Let me tell you the story of that piece of paper:
It was 1991, and I was in graduate school. As part of my graduate student duties I was teaching BIO 109 Introduction to Microbiology Laboratory. In this particular year, I needed go to Germany for a few weeks just as classes were getting started.
Luckily, the Biology department was able to accommodate me. They temporarily assigned my class to a Chinese student, who was available to teach, because he had flunked the Teaching Assistant English competency test (yes, there is such a thing...) and had therefore not been assigned his own class. Obviously, he had also never taught the class before and - in his defense - had really not expected to have to teach it.
Needless to say, the students were not happy! They complained bitterly to the course coordinator, Dr. Moore on more than one occasion. They didn't understand the guy. He didn't know what he was talking about - it got quite ugly.
Dr Moore tried to calm them down and told them that this assignment was only temporary. He assured them that the "German lady" who was supposed to be teaching the class was a great teacher and that they would be very happy with her.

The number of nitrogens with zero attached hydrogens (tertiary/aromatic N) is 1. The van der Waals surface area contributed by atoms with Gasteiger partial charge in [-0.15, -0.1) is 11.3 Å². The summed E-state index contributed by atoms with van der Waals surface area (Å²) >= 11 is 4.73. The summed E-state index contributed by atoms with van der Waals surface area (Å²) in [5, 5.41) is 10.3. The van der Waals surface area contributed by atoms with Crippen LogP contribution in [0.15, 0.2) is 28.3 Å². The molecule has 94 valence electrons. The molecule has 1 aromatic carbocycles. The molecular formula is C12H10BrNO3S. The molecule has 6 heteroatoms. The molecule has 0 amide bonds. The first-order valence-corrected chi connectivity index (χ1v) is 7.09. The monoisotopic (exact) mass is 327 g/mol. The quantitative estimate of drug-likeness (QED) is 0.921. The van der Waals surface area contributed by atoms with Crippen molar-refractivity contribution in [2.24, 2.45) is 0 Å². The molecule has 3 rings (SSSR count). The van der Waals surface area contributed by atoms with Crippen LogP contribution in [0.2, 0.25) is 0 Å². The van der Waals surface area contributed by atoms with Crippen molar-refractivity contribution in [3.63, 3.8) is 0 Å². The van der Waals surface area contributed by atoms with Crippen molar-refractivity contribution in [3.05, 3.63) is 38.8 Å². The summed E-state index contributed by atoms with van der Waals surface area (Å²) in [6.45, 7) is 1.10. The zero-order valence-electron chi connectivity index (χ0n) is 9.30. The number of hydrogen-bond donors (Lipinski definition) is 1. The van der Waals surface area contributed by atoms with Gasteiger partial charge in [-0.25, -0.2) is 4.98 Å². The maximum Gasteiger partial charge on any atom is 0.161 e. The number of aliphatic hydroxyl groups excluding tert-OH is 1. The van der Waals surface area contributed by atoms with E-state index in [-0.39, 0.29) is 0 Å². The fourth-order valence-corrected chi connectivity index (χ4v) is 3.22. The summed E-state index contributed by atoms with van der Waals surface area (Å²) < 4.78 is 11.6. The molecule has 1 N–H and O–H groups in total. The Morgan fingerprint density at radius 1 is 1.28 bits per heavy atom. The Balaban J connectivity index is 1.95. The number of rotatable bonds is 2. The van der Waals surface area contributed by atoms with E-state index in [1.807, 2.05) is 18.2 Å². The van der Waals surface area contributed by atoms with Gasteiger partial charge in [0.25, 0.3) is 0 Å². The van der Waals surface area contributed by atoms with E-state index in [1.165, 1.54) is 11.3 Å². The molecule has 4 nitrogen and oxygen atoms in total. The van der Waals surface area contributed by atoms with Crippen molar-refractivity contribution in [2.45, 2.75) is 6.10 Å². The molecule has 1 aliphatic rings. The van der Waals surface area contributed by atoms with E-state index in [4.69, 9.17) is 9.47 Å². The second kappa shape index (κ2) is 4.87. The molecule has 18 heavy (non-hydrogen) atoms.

Two week later, the day before the first exam, I was back in Kentucky. I heard about the trials and tribulations the students had gone through so far, and decided that I would have some fun with them. So I sat down the night before class and wrote out the most awful, error laced introduction I could possibly come up with - complete with the worst vocabulary choices that an atrocious English speaker from Germany could possibly make.
Now, picture yourself in that classroom. You have suffered through two weeks of microbiology class with a TA whose English you could barely understand. Despite your better judgment, you have not dropped the class. The exam is next week - and you finally get to meet the teacher, who is going to be there for the rest of the semester. You know that she is German, but she comes highly recommended.
As the "German lady" is standing at the teacher's desk, she looks friendly enough - almost American actually - and you have high hopes that this may just work out OK in the end.....
The lady smiles at you and reaches for a piece of paper that she apparently wrote a few notes on - and she starts reading the note. (Click here to listen to me read the text.)
There had been tension on their faces before I started reading the note. Now their jaws just dropped in utter shock and horror. As I was letting it sink in for a moment, I heard one of the students in the front say under his breath: "...and I was just starting to understand the Chinese guy!"....
Obviously, it did work out for them in the end. My real English language skills, even then, were pretty decent and they had no trouble understanding my lectures.
I don't think they ever forgot that "German lady".
Oh, the silly games we play....